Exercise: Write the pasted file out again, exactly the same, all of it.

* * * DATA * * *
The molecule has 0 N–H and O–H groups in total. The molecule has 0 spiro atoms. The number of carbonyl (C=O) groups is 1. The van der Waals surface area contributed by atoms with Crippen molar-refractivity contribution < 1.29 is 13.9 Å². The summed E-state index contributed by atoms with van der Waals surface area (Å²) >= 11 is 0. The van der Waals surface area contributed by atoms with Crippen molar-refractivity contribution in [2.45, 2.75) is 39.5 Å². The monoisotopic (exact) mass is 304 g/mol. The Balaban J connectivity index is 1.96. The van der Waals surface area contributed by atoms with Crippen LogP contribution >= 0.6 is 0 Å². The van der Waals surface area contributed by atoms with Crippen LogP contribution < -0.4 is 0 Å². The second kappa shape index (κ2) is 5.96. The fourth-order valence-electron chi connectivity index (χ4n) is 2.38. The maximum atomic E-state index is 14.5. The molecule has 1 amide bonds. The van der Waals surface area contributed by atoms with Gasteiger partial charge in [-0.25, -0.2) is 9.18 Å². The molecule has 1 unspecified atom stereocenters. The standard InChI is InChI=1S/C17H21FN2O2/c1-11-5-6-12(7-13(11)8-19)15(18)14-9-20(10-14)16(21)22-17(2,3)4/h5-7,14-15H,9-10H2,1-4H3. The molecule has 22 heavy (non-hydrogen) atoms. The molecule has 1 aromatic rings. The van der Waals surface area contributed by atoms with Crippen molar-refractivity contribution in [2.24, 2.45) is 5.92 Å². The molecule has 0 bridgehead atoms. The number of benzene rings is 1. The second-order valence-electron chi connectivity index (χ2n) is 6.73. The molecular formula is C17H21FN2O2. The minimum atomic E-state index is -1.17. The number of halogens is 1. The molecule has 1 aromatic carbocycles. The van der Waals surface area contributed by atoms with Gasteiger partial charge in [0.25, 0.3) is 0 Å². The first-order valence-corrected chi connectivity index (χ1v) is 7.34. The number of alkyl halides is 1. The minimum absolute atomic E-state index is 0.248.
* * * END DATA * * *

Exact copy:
The molecule has 0 N–H and O–H groups in total. The molecule has 0 spiro atoms. The number of carbonyl (C=O) groups is 1. The van der Waals surface area contributed by atoms with Crippen molar-refractivity contribution < 1.29 is 13.9 Å². The summed E-state index contributed by atoms with van der Waals surface area (Å²) >= 11 is 0. The van der Waals surface area contributed by atoms with Crippen molar-refractivity contribution in [2.45, 2.75) is 39.5 Å². The monoisotopic (exact) mass is 304 g/mol. The Balaban J connectivity index is 1.96. The van der Waals surface area contributed by atoms with Crippen LogP contribution >= 0.6 is 0 Å². The van der Waals surface area contributed by atoms with Crippen LogP contribution < -0.4 is 0 Å². The second kappa shape index (κ2) is 5.96. The fourth-order valence-electron chi connectivity index (χ4n) is 2.38. The maximum atomic E-state index is 14.5. The molecule has 1 amide bonds. The van der Waals surface area contributed by atoms with Gasteiger partial charge in [-0.25, -0.2) is 9.18 Å². The molecule has 1 unspecified atom stereocenters. The standard InChI is InChI=1S/C17H21FN2O2/c1-11-5-6-12(7-13(11)8-19)15(18)14-9-20(10-14)16(21)22-17(2,3)4/h5-7,14-15H,9-10H2,1-4H3. The molecule has 22 heavy (non-hydrogen) atoms. The molecule has 1 aromatic rings. The van der Waals surface area contributed by atoms with Crippen molar-refractivity contribution in [2.24, 2.45) is 5.92 Å². The molecule has 0 bridgehead atoms. The number of benzene rings is 1. The second-order valence-electron chi connectivity index (χ2n) is 6.73. The molecular formula is C17H21FN2O2. The minimum atomic E-state index is -1.17. The number of halogens is 1. The molecule has 1 aromatic carbocycles. The van der Waals surface area contributed by atoms with Gasteiger partial charge in [0.25, 0.3) is 0 Å². The first-order valence-corrected chi connectivity index (χ1v) is 7.34. The number of alkyl halides is 1. The minimum absolute atomic E-state index is 0.248.